The following bibliography provides a selection of articles and online resources relevant to the National Reading Campaign. If you have something to share, email email@example.com.
A highly-quotable summary, ‘Reading Matters’ outlines the many benefits of reading, and cites the research to back it up. From voting, volunteerism and vocabulary to health, happiness and higher incomes, reading affects every part of our lives.
Source: The New York Times
“While we know that reading to a young child is associated with good outcomes, there is only limited understanding of what the mechanism might be. Two new studies examine the unexpectedly complex interactions that happen when you put a small child on your lap and open a picture book.”
The use of storytelling for our well-being is deeply rooted in human history, from fairy tales that teach moral lessons, to religious texts that wrestle with valleys of despair and mountains of hope, to poetry that purges the writer’s soul. Recently, doctors and psychologists have begun looking at the health effects of reading and writing with a more critical eye.
Children’s Book Week has been an annual celebration to boost reading at an early age. Children’s Book Week, which began Monday and runs through Sunday, May 10, is the oldest reading initiative in the United States, one that deserves recognition and support.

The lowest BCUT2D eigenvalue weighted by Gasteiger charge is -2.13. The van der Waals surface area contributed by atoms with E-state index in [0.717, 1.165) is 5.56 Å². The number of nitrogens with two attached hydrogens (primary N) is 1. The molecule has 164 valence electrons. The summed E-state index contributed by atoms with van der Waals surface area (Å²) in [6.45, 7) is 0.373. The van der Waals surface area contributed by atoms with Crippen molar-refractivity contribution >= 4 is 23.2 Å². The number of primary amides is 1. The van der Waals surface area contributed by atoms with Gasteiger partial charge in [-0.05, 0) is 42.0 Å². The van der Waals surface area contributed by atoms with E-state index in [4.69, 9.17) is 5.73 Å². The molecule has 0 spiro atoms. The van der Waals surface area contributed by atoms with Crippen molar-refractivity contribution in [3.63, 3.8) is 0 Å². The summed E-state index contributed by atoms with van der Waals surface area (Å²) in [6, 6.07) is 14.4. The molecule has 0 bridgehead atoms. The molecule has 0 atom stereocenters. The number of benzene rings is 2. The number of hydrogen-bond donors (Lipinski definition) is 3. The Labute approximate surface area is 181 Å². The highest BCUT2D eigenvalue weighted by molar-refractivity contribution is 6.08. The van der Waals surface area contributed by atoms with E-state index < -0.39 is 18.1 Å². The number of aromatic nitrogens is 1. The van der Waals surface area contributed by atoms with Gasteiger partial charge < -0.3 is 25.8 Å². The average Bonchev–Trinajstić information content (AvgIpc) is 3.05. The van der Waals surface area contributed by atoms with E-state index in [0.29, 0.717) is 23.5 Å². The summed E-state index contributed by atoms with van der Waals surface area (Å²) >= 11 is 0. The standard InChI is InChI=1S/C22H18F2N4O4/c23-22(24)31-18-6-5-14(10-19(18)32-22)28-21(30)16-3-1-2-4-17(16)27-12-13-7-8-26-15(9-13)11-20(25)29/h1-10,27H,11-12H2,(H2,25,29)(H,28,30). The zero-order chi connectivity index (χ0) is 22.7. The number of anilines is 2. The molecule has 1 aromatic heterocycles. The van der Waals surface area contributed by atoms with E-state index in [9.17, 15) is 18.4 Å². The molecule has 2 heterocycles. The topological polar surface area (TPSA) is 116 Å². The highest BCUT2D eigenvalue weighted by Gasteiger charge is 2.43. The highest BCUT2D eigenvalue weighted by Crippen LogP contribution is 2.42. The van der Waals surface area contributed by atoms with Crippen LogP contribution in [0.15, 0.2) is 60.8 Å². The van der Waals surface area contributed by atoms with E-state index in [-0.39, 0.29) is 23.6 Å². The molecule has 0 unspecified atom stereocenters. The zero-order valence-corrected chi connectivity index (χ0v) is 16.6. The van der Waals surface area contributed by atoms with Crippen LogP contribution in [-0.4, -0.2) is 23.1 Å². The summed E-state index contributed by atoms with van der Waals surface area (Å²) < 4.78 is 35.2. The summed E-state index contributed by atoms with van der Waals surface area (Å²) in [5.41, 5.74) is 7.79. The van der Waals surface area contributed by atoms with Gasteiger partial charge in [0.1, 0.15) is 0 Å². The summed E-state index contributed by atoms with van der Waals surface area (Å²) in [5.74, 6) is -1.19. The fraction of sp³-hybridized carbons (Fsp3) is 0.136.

In a unique study, scientists who peeked into the brains of people caught up in a good book emerged with maps of what a healthy brain does as it reads.
The research reported last week has implications for studying reading disorders or recovery from a stroke. The team from Carnegie Mellon University was pleasantly surprised that the experiment actually worked.
The Royal Society of Canada released its report on Canada’s “libraries, archives, and public memory.”
Prepared by a panel of 11 Canadian and international experts, the report collects online submissions and interviews from across the country, in hopes of better understanding how Canadians are currently being served by their libraries and archives, and the ongoing impact of digital technology on those services. In the report summary, the panel summed up stakeholders’ responses as being filled with both “despair and excitement.”